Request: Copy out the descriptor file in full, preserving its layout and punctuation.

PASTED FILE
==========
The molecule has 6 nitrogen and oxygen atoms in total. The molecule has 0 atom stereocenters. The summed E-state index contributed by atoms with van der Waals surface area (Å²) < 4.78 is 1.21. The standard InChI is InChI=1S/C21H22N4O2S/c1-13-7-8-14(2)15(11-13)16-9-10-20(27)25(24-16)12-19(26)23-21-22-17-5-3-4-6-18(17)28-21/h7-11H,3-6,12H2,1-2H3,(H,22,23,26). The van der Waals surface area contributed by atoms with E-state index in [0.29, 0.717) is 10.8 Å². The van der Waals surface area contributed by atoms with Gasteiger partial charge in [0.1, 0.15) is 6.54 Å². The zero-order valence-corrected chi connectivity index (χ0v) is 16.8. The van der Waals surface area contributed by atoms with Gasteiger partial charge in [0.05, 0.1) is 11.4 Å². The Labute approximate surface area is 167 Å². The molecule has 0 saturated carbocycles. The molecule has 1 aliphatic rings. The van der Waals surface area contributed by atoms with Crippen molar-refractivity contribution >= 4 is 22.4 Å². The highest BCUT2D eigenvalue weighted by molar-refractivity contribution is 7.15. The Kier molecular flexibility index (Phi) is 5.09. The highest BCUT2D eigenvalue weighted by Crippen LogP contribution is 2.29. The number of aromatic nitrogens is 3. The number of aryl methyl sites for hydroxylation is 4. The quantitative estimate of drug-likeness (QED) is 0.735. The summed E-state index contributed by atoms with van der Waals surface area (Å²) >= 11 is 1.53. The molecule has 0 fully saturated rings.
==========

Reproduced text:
The molecule has 6 nitrogen and oxygen atoms in total. The molecule has 0 atom stereocenters. The summed E-state index contributed by atoms with van der Waals surface area (Å²) < 4.78 is 1.21. The standard InChI is InChI=1S/C21H22N4O2S/c1-13-7-8-14(2)15(11-13)16-9-10-20(27)25(24-16)12-19(26)23-21-22-17-5-3-4-6-18(17)28-21/h7-11H,3-6,12H2,1-2H3,(H,22,23,26). The van der Waals surface area contributed by atoms with E-state index in [0.29, 0.717) is 10.8 Å². The van der Waals surface area contributed by atoms with Gasteiger partial charge in [0.1, 0.15) is 6.54 Å². The zero-order valence-corrected chi connectivity index (χ0v) is 16.8. The van der Waals surface area contributed by atoms with Gasteiger partial charge in [0.05, 0.1) is 11.4 Å². The Labute approximate surface area is 167 Å². The molecule has 0 saturated carbocycles. The molecule has 1 aliphatic rings. The van der Waals surface area contributed by atoms with Crippen molar-refractivity contribution >= 4 is 22.4 Å². The highest BCUT2D eigenvalue weighted by molar-refractivity contribution is 7.15. The Kier molecular flexibility index (Phi) is 5.09. The highest BCUT2D eigenvalue weighted by Crippen LogP contribution is 2.29. The number of aromatic nitrogens is 3. The number of aryl methyl sites for hydroxylation is 4. The quantitative estimate of drug-likeness (QED) is 0.735. The summed E-state index contributed by atoms with van der Waals surface area (Å²) >= 11 is 1.53. The molecule has 0 fully saturated rings.